Today was the last day before we begin trekking. As usual I woke up early, though it is getting later and later as my biological time zone catches up to my geographic time zone. I had a decent breakfast with most of the team. After breakfast I needed to replace the toiletries that I left on the bed in Huntington Woods on Thursday.
Ben used the wonders of google maps to find a drug store that turned out to be more of grocery store. I was able to get my deodorant and tooth brush (I had already replace the toothpaste), but Ellen needed a pharmacy so off we went. First north, then south. Past the crazy wedding car. Past the French embassy. And finally, after getting no closer to our goal, and realizing the futility of Google Maps in the twisted streets and back alleys of Kathmandu, we encountered a friendly Sherpa who guided us to a pharmacy. On the way back I bought a local SIM card with 10 gb of data for $22.
In Kathmandu with #MM4MM
Cipro eye drops: $0.25 for a bottle. No Rx needed.
SIM Card: $22.50 for 10 gb of data. Need passport, photo, page long application. pic.twitter.com/HvcPj17acs
— Joel Topf, MD FACP (@kidney_boy) March 4, 2018
Then we had a morning meeting where we went over our equipment and weight limits. The guides and sherpas on our trip are surprisingly hostile to prophylactic acetazolamide while simultaneously extolling the ability of a positive attitude, a swallow of water, and mushroom soup to stave off altitude illness. A number of them support the use of symptomatic acetazolamide. At one point, one of the guides said acetazolamide only treats altitude illness and does not prevent it. I could hold my tongue no longer and blurted out the reference I covered on PBFluids months ago. In this study a randomized, blinded trial was done on the very route we were hiking. It showed that acetazolamide (Diamox) prevented the development of acute mountain sickness, both mild and severe.
The discussion on acetazolamide continued. The discussion on equipment continued. And then we broke up and did final packing. We had lunch and I had my first course of dahl bat. This delicacy of rice and lentils is a mountain staple and will be what fuels the team up to Everest Basecamp.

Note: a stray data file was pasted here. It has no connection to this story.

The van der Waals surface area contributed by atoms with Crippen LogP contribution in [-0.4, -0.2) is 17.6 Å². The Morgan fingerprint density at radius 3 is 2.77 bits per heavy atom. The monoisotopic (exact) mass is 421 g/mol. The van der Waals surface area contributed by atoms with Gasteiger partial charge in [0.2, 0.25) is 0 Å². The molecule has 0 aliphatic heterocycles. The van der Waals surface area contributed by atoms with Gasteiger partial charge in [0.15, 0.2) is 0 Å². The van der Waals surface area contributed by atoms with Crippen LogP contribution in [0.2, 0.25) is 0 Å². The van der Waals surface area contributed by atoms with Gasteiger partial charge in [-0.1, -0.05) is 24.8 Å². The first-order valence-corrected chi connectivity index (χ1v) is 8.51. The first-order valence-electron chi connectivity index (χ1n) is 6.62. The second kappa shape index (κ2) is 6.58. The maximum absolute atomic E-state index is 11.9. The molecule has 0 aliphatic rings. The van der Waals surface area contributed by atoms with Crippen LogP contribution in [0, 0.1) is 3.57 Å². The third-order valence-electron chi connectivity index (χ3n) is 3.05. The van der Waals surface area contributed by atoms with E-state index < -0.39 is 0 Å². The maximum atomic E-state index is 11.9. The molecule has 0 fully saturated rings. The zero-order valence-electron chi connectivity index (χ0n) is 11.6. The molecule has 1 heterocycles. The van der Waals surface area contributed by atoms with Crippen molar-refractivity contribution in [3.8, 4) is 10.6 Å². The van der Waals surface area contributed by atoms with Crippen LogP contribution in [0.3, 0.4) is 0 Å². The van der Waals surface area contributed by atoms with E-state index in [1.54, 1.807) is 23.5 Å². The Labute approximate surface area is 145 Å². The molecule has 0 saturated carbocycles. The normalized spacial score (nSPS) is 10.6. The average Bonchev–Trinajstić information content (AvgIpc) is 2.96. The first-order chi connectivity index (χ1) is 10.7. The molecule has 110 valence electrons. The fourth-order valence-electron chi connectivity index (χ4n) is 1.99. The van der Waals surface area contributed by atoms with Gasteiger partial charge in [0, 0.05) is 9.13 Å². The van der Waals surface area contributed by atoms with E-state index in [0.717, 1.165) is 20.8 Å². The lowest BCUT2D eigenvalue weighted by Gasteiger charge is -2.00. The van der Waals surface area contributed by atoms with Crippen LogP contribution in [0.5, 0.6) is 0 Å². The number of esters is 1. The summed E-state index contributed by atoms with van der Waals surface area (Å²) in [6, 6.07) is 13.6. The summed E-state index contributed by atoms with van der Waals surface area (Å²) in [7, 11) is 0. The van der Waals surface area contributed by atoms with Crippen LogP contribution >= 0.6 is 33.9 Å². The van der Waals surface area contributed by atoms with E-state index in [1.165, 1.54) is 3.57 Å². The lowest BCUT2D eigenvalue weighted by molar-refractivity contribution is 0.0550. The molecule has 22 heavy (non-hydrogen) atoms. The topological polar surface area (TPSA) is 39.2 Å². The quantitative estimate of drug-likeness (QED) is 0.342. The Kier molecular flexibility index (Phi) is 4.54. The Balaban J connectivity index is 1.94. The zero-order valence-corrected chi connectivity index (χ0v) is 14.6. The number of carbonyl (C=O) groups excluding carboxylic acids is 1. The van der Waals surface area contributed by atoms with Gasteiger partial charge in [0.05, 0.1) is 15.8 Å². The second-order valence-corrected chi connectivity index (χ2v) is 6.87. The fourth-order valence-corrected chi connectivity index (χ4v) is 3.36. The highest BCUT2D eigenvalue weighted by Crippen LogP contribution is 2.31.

I loved it. I’m going to be just fine with Nepalese mountain food.
After lunch we gathered to board a bus to go visit the Monkey Temple and Boudhanath Stupa. We were all waiting in the lobby when I realized I had forgotten my sunglasses so I ran up to the room, borrowed the key from the cleaning staff, grabbed my sunglasses, ran back down to the lobby. Empty. Everyone was gone. I figured they must have just left so I walked out of the hotel grounds. Still no peeps. So Plan B: get a passport picture (I needed one for entry to the park and had used my last one getting the SIM card). I figured I’d get the picture then hail a cab and hook up with the group at the Monkey Temple. So I walked to the main drag (I had seen a photo place on our wanderings, looking for a pharmacy that morning) where I bumped into English Paul. Paul had to run out to do some last minute errands but he told me where to catch the crew. So I hustled back to the Radisson parking lot and hopped the bus.
Big mistake. I was at the back of the bus, on a bumpy road, with a belly full of dahl bat. It was hot stuffy and I could barely understand the tour guide. Traffic was terrible and it took an hour to reach Boudhanath Stupa.
The Boudhanath Stupa is a Buddhist religious site. It is a world heritage site. Surrounding the base are prayer wheels. You are supposed to circle the building clockwise and need to circle it only clockwise and an odd number of times. Thankfully 1 is an odd number. We then checked out a Thangka art school. A super knowledgeable proprietor gave an amazing lecture on symbology in the art and the various techniques that the artists use. He showed us how to differentiate a master from a novice. I was able to escape without buying one. (You’re welcome Cathy).
When we got back to the hotel I went for the passport photo. After that I went to the porch where a number of trekkers were hanging out. I brought out my scale, pulse oximeter, and blood pressure cuff and started gathering baseline data on almost everyone in the group for my science experiment. I’m totally going to win the science fair this year. People were really supportive and I got 15 out of 18 of our group to go through baseline data. Really excited for this.
Then we had dinner. And we were all given personalized headbands. I am Detroit Runner.
After dinner I went back to Bablo’s T-shirt emporium and bought a hat.
(That’s not the hat, this is)
I capped off the night by having a drink with an exiled Indian national that now makes his living as an arms dealer, though he preferred the title “defense contractor.” (My favorite part of the encounter was when he answered his phone “Yes General, thanks for calling me back”).
You meet all types at the hotel bar in Kathmandu.